David Chappell


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Azure for Enterprises: A June 2014 Video from Cloud Expo  
# Wednesday, July 09, 2014
I gave a general session on Azure for enterprises at the Cloud Expo conference in New York City last month. The target audience was IT leaders, and my goal was to describe why and how enterprises adopt public cloud platforms, using Microsoft Azure as a concrete example.

The video is interesting. The beginning looks like it's being recorded with a cellphone camera, complete with people's heads blocking the shot. But by the second minute or so, it settles into a nicely professional recording. Overall, it was a pleasure to be part of the event.

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New Videos  
# Monday, June 30, 2014
Technology videos can be divisive: Some people love the format, others hate it.

If you're in the first group, I've posted a few new ones recently on various topics:

They're all short--mostly under ten minutes--and each one provides my perspective on a current IT topic.

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Business Analytics Guides for Microsoft SI Partners  
# Friday, May 02, 2014
Business analytics, including data warehousing, BI, and data integration, is a rapidly evolving space. To help its SI partners in this area, Microsoft hired me to write a couple of guides:
The goal of both papers is to help Microsoft's SI partners for business analytics understand and make better decisions about their practices.

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SQL Forever: Why Data Matters Most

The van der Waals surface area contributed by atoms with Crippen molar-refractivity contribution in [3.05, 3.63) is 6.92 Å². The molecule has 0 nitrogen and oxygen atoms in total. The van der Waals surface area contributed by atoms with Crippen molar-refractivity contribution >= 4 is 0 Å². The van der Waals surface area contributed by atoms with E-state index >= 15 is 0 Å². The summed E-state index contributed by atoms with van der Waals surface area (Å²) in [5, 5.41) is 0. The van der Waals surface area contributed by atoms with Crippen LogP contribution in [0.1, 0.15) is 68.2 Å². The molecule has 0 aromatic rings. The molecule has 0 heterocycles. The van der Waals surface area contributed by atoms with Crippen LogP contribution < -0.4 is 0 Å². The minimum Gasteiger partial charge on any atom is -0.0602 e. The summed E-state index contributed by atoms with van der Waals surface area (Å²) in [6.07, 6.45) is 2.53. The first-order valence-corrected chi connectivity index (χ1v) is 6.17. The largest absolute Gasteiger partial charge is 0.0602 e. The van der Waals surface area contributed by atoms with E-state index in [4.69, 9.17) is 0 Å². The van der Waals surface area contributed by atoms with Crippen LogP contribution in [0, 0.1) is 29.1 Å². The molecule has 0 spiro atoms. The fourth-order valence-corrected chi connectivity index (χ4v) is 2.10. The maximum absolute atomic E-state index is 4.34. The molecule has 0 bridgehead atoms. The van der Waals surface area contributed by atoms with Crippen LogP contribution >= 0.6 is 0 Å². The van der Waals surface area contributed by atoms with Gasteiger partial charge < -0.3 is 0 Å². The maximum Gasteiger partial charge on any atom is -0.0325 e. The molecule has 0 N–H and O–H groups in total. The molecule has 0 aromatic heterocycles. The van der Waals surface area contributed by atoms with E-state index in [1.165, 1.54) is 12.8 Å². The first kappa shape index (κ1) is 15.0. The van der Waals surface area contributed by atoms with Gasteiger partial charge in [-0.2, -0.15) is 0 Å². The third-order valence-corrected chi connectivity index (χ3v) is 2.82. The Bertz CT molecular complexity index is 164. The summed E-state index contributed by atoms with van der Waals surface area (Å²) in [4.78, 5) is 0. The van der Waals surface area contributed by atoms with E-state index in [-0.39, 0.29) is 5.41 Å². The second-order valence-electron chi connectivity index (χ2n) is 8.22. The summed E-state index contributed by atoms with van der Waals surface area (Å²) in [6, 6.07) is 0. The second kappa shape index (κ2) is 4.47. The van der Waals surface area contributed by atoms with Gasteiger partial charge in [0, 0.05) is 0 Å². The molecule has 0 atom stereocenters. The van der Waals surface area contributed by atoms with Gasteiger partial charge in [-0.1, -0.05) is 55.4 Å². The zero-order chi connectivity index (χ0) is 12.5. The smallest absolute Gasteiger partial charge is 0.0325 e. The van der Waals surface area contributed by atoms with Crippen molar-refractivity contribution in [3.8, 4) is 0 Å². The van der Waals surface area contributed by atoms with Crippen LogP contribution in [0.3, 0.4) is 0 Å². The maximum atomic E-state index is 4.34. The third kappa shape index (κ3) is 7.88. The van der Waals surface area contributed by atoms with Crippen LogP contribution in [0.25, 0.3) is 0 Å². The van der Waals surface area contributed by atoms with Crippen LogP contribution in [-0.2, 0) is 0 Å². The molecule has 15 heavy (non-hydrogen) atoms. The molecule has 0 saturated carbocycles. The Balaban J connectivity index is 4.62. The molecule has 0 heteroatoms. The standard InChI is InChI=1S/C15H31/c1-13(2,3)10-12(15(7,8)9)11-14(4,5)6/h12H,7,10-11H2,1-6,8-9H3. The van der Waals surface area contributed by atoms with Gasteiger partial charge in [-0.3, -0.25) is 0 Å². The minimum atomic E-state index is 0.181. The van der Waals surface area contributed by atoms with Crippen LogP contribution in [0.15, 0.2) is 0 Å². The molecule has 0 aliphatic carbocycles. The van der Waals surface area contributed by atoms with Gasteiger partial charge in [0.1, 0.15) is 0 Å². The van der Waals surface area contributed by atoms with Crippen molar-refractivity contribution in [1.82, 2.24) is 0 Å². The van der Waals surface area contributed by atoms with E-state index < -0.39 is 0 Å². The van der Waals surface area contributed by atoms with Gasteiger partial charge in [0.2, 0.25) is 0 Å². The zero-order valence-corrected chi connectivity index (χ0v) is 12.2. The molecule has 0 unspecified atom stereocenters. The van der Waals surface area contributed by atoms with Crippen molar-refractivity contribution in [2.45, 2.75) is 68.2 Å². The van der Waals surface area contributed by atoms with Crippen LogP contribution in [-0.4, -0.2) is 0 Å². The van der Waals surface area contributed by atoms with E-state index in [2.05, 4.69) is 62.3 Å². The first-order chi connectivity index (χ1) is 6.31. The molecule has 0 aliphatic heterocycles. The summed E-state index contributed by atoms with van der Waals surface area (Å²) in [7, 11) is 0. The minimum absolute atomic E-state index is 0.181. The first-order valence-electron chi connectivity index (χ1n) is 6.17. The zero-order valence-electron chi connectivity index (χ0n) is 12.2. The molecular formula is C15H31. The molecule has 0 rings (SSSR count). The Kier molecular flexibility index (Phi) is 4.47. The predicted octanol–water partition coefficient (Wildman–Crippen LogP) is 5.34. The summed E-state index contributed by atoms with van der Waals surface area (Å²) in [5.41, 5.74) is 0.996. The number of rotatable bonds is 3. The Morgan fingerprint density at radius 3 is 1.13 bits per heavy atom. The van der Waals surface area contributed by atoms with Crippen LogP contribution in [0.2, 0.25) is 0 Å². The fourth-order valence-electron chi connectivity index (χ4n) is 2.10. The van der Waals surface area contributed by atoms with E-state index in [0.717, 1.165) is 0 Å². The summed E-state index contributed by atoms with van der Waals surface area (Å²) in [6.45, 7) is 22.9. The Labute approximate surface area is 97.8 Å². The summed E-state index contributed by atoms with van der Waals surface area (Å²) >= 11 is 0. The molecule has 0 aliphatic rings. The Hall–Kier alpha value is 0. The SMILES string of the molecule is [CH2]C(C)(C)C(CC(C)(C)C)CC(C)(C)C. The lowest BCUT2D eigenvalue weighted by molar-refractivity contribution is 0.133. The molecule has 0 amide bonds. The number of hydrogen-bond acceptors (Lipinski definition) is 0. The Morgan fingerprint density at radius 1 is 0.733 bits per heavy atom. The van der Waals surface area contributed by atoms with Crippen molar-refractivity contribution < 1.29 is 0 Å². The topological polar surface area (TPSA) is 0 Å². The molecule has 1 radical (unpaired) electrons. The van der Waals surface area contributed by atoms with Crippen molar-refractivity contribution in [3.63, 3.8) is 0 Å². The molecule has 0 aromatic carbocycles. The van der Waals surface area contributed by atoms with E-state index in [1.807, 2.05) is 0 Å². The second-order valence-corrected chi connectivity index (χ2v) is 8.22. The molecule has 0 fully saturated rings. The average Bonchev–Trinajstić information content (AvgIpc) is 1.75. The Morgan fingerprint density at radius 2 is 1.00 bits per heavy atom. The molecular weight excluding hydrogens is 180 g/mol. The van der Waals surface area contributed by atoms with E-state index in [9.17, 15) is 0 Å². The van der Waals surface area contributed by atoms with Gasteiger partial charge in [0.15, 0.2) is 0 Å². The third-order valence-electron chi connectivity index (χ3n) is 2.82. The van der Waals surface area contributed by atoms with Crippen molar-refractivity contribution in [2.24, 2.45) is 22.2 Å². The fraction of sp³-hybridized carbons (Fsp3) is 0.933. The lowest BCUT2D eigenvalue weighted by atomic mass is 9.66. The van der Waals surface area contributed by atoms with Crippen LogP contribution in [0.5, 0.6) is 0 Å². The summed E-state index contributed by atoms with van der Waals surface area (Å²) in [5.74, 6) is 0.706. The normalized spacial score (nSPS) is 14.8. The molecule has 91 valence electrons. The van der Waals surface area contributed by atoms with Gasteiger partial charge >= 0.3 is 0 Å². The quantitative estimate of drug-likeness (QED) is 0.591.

# Monday, April 28, 2014
I received a royalty check today for my first book, A Visual Introduction to SQL. The check wasn't very big, but the remarkable thing was that I received it at all.

I wrote this book with my friend Harvey Trimble in 1989, when SQL was a relatively new standard. A second edition was published a dozen years later, but it wasn't very different from the first--we added just a few things. Yet the book is still selling. (In fact, it's on an MIT syllabus for the Spring 2014 semester.) How many other 25-year-old technology books are still selling in more or less their original form?

I'm not making any claims about the book's quality here (although the Amazon  reviews are nice). What I'm impressed by is the longevity and the stability of SQL. Whatever NoSQL enthusiasts might wish, SQL is still a core technology in our industry, and it will be for a long time to come.

Why is this? One big reason is that the heart of IT isn't code--it's data. In fact, before the rise of the term "information technology", our field was called "data processing". Sometimes I wish that we still used that name, if only because it emphasized what was most important.

Yes, programming languages matter, and flashy interfaces on cool mobile devices are great, but none of these has much value without useful data to work on. And once data is stored in a particular form, such as relational tables, it's usually hard to change that form--hence the longevity of SQL.

Given all of this, I wouldn't be surprised to see our book still selling five or ten years from now. Maybe it's time to get to work on a third edition.

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A Discussion about ALM and Modern Apps  
# Friday, March 07, 2014
I had a chance to talk with Richard Campbell and Carl Franklin for an episode of their ongoing Dot Net Rocks podcasts. They are incredibly smart guys, and so diverse. (If you haven't heard any of Carl's music, you really need to: Start here and here.)

We met after I'd just given a keynote (at the Computer History Museum, a very cool place) about the rise of devices and services apps and what this implies for application lifecycle management. Accordingly, this is what we talked about.

The podcast is here.

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Barriers to the Public Cloud: A Short Interview  
# Sunday, March 02, 2014
David Giard, formerly a Sogeti consultant and now a technical evangelist at Microsoft, does an interesting video series called Technology and Friends. He interviewed me for this series a few weeks ago, where we talked mostly about the barriers to the public cloud.

It was a pleasure talking with David, and if you're interested, you can watch our conversation here.

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